Anticipation is also used to direct the attention of the audience to the right part of the screen all the right moment. This is essential for preventing the audience from missing some vital action. In the very beginning of Luxo Jr., Dad is on screen alone looking offstage. He then reacts, anticipating something happening there. When Jr. does hop in. the audience is prepared for the action. The amount of anticipation used considerably affects the speed of the action that follows it. If the audience expects something o happens, then it can be much faster without losing them. If they are not properly prepared for a very fast action, they may miss it completely; the anticipation must be made larger or the action slower. In a slow action the anticipation is often minimized and the meaning carried in the action proper. In one shot in The Adventures of Andr & eacute and Wally B., Wally B. zips off to the right. The actual action of the zip off is only 3 or 4 frames long, but he anticipates the zip long enough for the audience to know exactly what is coming next.

Anticipation can also emphasize
heavy weight as for a character picking up an object that is very heavy. An
exaggerated anticipation, like bending way down before picking up the object,
helps the momentum of the character to lift the heavy weight. Likewise for a fat
character standing up from a seated position: he will bend his upper body
forward, with his hands on the armrests of the chair, before pushing up with his
arms and using the momentum of his body.

One of the tricks, which an
animator has to learn, is how to attract the attention of the audience to the
right part of the screen at the right moment. This is of great importance to
prevent the audience missing some vital action and so the thread of the story.
Although the audience is a group of individuals, the human brain works in a
predictable way in these circumstances and it
is possible to rely fairly confidently on reflex audience reaction. If there are
a number of static objects on the screen with the attention equally divided
between them and suddenly one of the objects moves, all eyes go to the moving
object about a
second later. Movement is in effect, a signal to attract attention.

The amount of anticipation used
considerably affects the speed of the action that follows it. If the audience
can be led to expect something to happen then the action, when it does take
place, can be very fast indeed without them losing the thread of what is going
on. If the audience is not prepared for something that happens very quickly,
they may miss it. In this case the action has to be slower.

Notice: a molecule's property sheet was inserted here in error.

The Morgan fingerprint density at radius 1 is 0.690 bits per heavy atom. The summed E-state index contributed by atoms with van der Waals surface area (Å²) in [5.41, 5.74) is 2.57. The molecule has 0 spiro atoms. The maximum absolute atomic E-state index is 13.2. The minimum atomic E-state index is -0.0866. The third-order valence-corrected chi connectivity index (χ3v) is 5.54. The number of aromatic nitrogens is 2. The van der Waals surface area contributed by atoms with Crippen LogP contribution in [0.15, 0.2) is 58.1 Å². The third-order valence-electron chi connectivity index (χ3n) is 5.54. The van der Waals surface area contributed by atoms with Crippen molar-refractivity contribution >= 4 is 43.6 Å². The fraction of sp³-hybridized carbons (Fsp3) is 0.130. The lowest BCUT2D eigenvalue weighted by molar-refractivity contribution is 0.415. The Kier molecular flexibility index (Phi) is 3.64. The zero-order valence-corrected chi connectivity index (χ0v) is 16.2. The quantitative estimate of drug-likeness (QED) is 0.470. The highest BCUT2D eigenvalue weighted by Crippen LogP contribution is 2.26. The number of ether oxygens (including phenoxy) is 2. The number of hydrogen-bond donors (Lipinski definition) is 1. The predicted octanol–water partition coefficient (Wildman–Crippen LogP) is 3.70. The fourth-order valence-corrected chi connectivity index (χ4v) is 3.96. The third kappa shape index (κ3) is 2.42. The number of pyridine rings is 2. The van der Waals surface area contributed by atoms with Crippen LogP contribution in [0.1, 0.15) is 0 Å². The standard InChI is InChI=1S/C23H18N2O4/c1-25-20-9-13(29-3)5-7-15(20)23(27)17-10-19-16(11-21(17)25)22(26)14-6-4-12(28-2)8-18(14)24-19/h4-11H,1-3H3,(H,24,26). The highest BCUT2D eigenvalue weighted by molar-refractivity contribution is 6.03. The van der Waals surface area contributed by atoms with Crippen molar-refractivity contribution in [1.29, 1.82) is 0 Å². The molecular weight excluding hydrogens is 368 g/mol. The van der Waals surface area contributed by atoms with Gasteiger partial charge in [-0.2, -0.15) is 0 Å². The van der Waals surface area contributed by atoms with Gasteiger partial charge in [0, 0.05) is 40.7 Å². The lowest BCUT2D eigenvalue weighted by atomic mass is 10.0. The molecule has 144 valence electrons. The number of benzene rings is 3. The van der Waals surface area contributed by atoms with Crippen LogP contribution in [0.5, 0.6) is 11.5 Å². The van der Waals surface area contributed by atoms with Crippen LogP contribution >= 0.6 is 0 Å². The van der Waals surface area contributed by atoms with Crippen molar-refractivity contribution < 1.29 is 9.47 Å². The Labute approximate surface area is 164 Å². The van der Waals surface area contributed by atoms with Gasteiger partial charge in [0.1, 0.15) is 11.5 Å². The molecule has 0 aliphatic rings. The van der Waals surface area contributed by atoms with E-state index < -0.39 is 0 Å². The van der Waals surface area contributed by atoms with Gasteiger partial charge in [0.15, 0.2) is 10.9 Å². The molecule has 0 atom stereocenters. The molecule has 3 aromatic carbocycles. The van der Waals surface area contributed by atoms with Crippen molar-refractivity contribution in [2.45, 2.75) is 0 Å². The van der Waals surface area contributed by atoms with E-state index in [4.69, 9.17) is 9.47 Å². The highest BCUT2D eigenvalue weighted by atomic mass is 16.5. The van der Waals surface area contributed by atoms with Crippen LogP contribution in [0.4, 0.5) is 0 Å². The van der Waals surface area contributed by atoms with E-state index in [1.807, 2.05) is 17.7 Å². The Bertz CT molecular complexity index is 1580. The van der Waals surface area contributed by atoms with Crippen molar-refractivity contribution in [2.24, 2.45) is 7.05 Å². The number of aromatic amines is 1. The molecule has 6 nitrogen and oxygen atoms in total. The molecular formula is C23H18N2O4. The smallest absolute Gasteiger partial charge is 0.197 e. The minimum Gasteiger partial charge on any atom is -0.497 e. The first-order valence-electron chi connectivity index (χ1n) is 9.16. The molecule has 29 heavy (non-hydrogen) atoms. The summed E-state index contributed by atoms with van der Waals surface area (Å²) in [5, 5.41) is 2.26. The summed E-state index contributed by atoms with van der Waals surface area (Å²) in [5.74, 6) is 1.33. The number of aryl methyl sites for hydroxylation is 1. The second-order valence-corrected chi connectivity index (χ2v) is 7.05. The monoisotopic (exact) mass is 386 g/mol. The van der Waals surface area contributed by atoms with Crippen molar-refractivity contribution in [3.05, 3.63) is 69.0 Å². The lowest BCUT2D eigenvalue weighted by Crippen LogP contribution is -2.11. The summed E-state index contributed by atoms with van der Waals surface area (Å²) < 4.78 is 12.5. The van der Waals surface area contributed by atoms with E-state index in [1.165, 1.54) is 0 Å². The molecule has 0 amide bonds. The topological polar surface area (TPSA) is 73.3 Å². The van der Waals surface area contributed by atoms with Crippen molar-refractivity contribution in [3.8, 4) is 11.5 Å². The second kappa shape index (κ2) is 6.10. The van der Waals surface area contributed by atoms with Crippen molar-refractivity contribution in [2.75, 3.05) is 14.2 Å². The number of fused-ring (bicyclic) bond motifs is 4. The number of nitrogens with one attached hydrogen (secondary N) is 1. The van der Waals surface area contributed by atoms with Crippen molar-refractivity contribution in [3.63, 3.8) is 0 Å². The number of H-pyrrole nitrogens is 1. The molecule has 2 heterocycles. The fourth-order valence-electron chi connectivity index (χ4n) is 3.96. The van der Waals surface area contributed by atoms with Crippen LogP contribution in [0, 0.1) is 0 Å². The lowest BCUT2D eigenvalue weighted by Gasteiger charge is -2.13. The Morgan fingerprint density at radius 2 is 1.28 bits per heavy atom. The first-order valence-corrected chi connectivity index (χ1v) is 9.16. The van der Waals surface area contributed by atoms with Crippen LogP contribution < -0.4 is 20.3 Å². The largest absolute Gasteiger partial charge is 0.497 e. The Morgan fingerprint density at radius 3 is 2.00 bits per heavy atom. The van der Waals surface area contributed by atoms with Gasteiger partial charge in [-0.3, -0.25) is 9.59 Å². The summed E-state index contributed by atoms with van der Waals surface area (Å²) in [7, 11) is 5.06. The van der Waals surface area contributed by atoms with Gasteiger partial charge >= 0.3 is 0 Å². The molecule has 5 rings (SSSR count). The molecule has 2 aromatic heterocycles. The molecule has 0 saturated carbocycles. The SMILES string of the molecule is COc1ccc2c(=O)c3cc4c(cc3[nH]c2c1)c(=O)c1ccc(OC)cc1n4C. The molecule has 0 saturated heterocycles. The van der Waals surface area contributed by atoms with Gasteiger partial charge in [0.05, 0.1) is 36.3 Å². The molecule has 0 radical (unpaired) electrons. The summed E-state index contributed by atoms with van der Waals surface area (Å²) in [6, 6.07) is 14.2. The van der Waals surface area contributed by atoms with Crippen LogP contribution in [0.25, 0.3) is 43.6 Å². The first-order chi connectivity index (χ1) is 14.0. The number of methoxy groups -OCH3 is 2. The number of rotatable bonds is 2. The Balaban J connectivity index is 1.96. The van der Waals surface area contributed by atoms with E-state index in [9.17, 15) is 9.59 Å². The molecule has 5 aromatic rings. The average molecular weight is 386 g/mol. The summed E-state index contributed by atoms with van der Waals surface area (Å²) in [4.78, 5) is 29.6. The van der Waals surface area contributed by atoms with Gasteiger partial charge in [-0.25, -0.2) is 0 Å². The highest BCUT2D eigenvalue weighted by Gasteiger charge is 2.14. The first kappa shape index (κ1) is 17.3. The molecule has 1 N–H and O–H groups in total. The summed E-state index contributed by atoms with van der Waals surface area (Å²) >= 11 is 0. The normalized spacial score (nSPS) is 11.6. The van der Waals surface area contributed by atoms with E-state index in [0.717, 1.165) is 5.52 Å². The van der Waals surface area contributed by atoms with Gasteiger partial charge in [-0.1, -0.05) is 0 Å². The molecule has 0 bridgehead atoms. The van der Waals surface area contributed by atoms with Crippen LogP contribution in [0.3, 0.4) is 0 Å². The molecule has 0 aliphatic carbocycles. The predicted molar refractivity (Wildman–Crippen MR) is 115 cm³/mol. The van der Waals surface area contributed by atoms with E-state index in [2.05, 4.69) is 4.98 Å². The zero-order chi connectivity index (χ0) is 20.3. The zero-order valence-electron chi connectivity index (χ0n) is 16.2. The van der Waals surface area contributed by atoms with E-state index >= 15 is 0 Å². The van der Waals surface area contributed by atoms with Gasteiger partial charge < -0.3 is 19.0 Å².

In an extreme case, if the
anticipation is properly done, the action itself needs only be suggested for the
audience to accept it. For instance, if a character is to zip
the screen, it
is enough for him to draw back in preparation followed by perhaps one or two
drawings to start the forward movement.  A few dry brush speed lines or a puff
of dust can then imply that he has gone. These lines or dust should be made to
disperse fairly slowly probably in not less than twelve frames.

An action occurs in three
parts: the preparation for the action, the action itself, and the termination of
the action. Anticipation is the preparation for the action. Anticipation is an
effective tool for indicating what is about to happen.

Indicating Speed: Take
the swing of a bat. If the bat is swung far back, one expects the ball to fly
far and away upon contact, or the batter to fall over from the power of the
swing. If the bat is only pulled slightly back, we expect a ground ball, or a
pop fly with very little distance. The amount of anticipation used considerably
affects the speed of the action which follows it. If the audience isn’t properly
prepared for a fast action, they may miss it completely. The anticipating action
must be made larger or the action slower

Directing Attention:
Anticipation can also be used to direct the audiences attention.[1] A character
looking off screen and reacting provides the audience with a cue to where an
important action is about to happen.

Revealing: In addition,
Anticipation could be used to indicate what a character is about to do. When a
person is about to steal something, their eyes shift up and down the grocery
aisle, looking for security, and then at the item they wish to take. This action
gives the audience an opportunity to see what the thief will take before he
acts.

Rules are made:
Anticipation could also be used to mislead the audience. When a person goes to
lift a large object, their body bends over more and they widen their stance. The
anticipated action would be a struggle to raise the object off the ground;
however the action could result in the objects flying off of the ground and the
person falling over from the miscalculation.